|O-zoni with shiitake, daikon, tea-infused tofu, nameko mushrooms,, kabocha squash|
When the Japanese look at a full moon, they see a rabbit pounding mochi, or sticky rice cakes. Actually, we call it o-mochi – honorable rice cakes. There’s a whole ritual surrounding the making of mochi, and my children, despite growing up in America, were lucky enough to witness it every year at the Japanese-bilingual school in San Francisco they attended. To the beat of taiko drums, naked men in loincloths – seriously – dance around a wooden vat pounding freshly cooked mochi rice with mallets. The pounding is rhythmical, and eventually, the rice turns into a sticky, stretchy and smooth mass. These mochi warriors bare their skin in the midst of winter in order to ensure a prosperous New Year. The freshly made mochi can be eaten right away dipped in roasted soybean flour (kinako) or soy sauce, then wrapped in nori, or allowed to dry to be cut and cooked another time. Children in Japan look forward to eating o-mochi like American kids look forward to Christmas cookies or Halloween candy. I remember stuffing myself eating o-mochi, and was tickled to see my son gorging on it as a child as well. Would we have as much childhood obesity in this country if the idea of a treat was mochi instead of ice cream?
Of course, you can make fresh mochi at home now with a mochi-maker without even taking off your clothes. Or you can just buy it from an Asian grocery or natural food store. The Asian variety is always made with white rice, while the kind in the natural food store is made from brown rice and is not as smooth in texture. I actually love the rustic, chewy consistency of brown rice mochi, and made my New Year’s soup (ozoni) with that.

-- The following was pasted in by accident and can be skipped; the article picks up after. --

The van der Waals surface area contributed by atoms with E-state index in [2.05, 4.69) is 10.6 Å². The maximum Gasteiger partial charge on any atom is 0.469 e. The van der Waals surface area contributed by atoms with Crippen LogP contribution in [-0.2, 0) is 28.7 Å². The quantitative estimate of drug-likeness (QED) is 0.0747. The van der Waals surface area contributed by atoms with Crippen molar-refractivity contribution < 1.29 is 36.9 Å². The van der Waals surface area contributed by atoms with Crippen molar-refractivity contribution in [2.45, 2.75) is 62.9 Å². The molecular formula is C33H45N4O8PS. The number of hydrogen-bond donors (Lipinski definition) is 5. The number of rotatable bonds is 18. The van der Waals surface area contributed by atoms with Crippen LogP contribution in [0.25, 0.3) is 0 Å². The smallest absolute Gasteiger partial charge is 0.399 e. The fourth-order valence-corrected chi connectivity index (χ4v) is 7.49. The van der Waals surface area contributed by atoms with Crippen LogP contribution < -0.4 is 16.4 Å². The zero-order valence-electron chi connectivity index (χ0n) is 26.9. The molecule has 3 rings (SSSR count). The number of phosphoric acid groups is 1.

Of the many special New Year’s dishes served in Japan, the most popular and central is o-zoni, a soup or stew featuring o-mochi. Throughout Japan, there are many varieties, from the sweet, adzuki-bean base in Tottori to light, vegetable based ones in Kyoto. The recipe I offer here is based on the one I grew up with in the Tokyo area where chicken stock is typically used. It’s a light, savory and totally satisfying way to start your day.
6 cups vegetarian chicken-flavored stock
1/4 cup sake
3 tablespoons soy sauce
1/2 teaspoon sea salt
12 fresh shiitake mushrooms, hatch mark made on top for decorative purpose
1/2 small kabocha squash, seeds removed, sliced thinly
1 1/2 cups thinly sliced daikon
8 ounces nameko or maitake mushrooms, optional
1 bunch kale or spinach, lightly steamed or blanched
1 bunch green onions, thinly sliced
1 – 3 pounds mochi (depending on how much you want to eat), cut into rectangles (a 12-ounce package of mochi from the natural food store can be cut into 6 pieces)
Combine the stock sake, soy sauce and salt in a large pot. Bring to a boil and simmer on low heat for 5 minutes. Add the shiitake, mushrooms, kabocha squash and daikon, and simmer for another 5 minutes until tender. Turn off the heat. Cook the mochi as directed in the photo caption below. To serve, put 1 or 2 pieces of cooked mochi in a bowl, then pour the soup on top. Add some of the pre-cooked kale or spinach, sprinkle with green onions, and eat! Have a happy, prosperous and healthy New Year!